Hanna, a colleague of mine, and I met with a parent who tells about his son who has been a “psychiatric patient” since the age of twelve. He has been an inpatient in a nursing home before, and is back again as an inpatient. Prescriptions for lots of pharmaceuticals; four different kinds of antipsychotics at the same time, and three kinds of drugs to calm down, to relax him, and to manage the horrible side effects. Nowadays the son is mostly sleeping. He finds it hard to deal with his body.
A few days later another parent calls to ask us for a meeting with her daughter, herself, and her husband. They have heard that we — many times — have experienced that it is possible to deal with hard life situations without using medication. That we believe in the importance of taking part in one´s own life and context; that is, we know that we all are influenced by that which is happening around us, in our own tiny worlds as well as in the global context, and that humans are feeling and thinking creatures who navigate within that context.
In recent decades psychiatric diagnosis and pharmaceuticals have become a part of our daily life and language. People are so accustomed to diagnostic descriptions and prescriptions of medication that they hardly reflect on them. We use terms — “OCD”, “ADD”, “ADHD”, “DID”, “BPD”, “PTSD” to casually describe people as if these combinations of letters somehow capture all we need to know of a person’s life and experience. Through psychiatry and the media we commonly hear about various benefits for the one who is called “patient.” We also (if less explicitly) hear about benefits for the people around him or her. So much so that many teachers, social workers and psychotherapists have adapted medical language and the intra-individual perspective as their own.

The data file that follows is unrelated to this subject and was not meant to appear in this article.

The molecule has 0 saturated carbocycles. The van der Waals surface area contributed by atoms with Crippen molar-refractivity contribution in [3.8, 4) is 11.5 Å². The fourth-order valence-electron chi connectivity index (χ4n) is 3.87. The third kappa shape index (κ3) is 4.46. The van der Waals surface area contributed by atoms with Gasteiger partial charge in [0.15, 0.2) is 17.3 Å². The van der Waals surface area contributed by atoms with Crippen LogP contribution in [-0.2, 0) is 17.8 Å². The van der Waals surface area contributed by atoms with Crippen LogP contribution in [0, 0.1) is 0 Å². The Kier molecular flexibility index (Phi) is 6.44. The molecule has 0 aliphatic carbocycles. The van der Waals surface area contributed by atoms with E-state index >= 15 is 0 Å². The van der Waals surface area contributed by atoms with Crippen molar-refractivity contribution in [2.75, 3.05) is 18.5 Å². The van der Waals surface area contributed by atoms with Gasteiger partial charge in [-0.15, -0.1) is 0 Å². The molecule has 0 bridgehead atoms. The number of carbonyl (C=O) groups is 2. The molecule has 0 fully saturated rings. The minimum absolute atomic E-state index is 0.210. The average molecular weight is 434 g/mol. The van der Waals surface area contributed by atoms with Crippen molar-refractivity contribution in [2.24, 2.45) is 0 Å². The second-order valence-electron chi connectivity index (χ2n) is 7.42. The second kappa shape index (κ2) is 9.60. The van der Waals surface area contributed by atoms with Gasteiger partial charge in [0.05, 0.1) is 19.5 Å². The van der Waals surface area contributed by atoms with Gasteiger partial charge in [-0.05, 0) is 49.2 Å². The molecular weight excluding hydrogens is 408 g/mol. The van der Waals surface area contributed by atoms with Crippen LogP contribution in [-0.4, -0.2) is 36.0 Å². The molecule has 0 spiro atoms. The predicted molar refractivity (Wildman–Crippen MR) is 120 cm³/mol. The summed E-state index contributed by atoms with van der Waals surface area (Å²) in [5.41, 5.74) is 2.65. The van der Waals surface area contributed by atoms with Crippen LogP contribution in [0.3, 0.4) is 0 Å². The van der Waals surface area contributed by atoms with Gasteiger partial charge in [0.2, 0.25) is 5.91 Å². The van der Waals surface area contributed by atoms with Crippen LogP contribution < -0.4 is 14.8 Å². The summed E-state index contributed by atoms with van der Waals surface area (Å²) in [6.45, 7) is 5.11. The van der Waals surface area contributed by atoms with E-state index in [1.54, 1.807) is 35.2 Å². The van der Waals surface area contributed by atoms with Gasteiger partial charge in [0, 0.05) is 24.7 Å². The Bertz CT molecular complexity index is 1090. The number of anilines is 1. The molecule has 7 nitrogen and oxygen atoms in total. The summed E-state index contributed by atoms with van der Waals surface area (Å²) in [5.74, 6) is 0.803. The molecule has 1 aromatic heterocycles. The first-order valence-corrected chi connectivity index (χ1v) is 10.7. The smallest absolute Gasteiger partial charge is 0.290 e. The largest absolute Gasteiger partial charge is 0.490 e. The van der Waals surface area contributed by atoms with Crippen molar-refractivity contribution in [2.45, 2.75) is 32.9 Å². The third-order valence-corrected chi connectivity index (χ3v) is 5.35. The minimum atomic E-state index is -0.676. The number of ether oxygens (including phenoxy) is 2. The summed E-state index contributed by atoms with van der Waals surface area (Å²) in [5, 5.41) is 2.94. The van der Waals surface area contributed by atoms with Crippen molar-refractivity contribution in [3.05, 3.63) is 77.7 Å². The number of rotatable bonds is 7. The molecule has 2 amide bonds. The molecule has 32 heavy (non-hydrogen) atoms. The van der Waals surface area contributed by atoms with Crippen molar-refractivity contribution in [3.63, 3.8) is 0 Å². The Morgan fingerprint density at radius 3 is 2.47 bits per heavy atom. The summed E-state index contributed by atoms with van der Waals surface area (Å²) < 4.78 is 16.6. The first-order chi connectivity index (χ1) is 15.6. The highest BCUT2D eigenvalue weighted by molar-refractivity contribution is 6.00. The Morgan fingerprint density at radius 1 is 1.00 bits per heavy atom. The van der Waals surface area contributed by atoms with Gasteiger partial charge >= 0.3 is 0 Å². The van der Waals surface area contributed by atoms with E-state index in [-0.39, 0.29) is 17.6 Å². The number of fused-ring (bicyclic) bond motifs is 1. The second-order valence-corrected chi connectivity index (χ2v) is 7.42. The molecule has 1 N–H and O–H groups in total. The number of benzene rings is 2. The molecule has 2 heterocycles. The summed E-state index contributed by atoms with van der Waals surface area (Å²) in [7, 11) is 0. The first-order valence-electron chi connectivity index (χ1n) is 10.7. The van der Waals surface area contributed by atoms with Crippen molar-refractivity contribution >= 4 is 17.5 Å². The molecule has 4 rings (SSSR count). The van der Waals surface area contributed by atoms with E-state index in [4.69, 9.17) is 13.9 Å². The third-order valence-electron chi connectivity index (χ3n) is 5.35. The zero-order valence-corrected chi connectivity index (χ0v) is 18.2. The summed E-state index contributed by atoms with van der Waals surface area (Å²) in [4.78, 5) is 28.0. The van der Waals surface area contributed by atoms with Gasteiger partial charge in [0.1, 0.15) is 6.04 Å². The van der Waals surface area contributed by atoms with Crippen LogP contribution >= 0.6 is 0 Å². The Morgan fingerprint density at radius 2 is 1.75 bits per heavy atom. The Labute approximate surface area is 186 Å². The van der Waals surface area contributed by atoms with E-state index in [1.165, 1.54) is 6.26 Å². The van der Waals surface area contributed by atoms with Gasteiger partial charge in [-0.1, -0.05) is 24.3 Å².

But there is also another narrative, one which is seldom told; the narrative that includes meetings and conversations with people who are full of despair. Many times I find myself thinking that the feelings expressed the first time I meet with people at work remind of the stories told by refugees coming to Sweden who talk about the horror, but also about the hope for something else, something which makes life worth living; A safe place, surrounded by human beings who are willing to be a part of our lives for a time.
The numbers pertaining to mental health have multiplied in the last twenty years in Sweden as in many other countries in Europe and the US. New psychiatric diagnosis are continually “invented” and proliferate in a way we have never experienced before, as do prescriptions for chemical preparations that are marketed as medication for them. More and more, children and teenagers use daily preparations of which no one knows the long-term effects.
Just as in the fairy tale written by HC Andersen about the emperor without clothes, an “as-if reality” is taking place wherein people are told about phenomena related to mental health issues as if they were true. Alternatives to the individual medical model are most often met by silence, or as if there is neither evidence nor sense in the alternatives presented.
Fortunately we are among an increasing number of people around the world who know the importance of holding on to a humanistic idea, and of keeping in mind that people need—first and foremost—other people. People who are willing to take part, to share with us the horror and confusion, to invite the telling of a narrative, and to keep the hope alive.
In her thesis, Barbro Sandin writes:
“In conclusion I would like to say: human beings are human beings. Human beings are borderline creatures: in other words, creative and responsible creatures… Humans are free to choose, or rather, free to renege on their humanity, renege on the insight of being human. Humans can allow themselves to be engulfed by the bureaucratic system I mentioned previously. Humans can allow themselves to become robots or “hold on” to their illusions. But if a human being does this they are no longer real according to the concept human being. In other words, there are options but human beings have no choice. A human being´s choice is to be a human being”
That is why we have created—and invite you to—our film festival: to remind us of humanity, and the dilemmas of human life. Human beings are so much bigger and more complex than combinations of letters. Human beings are part of a social, political, cultural context wherein each of us are influenced and affected by each other.
The film festival is a collection of global experience that comes from professional as well as lived experience. It is a festival of narratives—and data—that extend knowledge and provide us with the hope and courage to make a necessary change happen.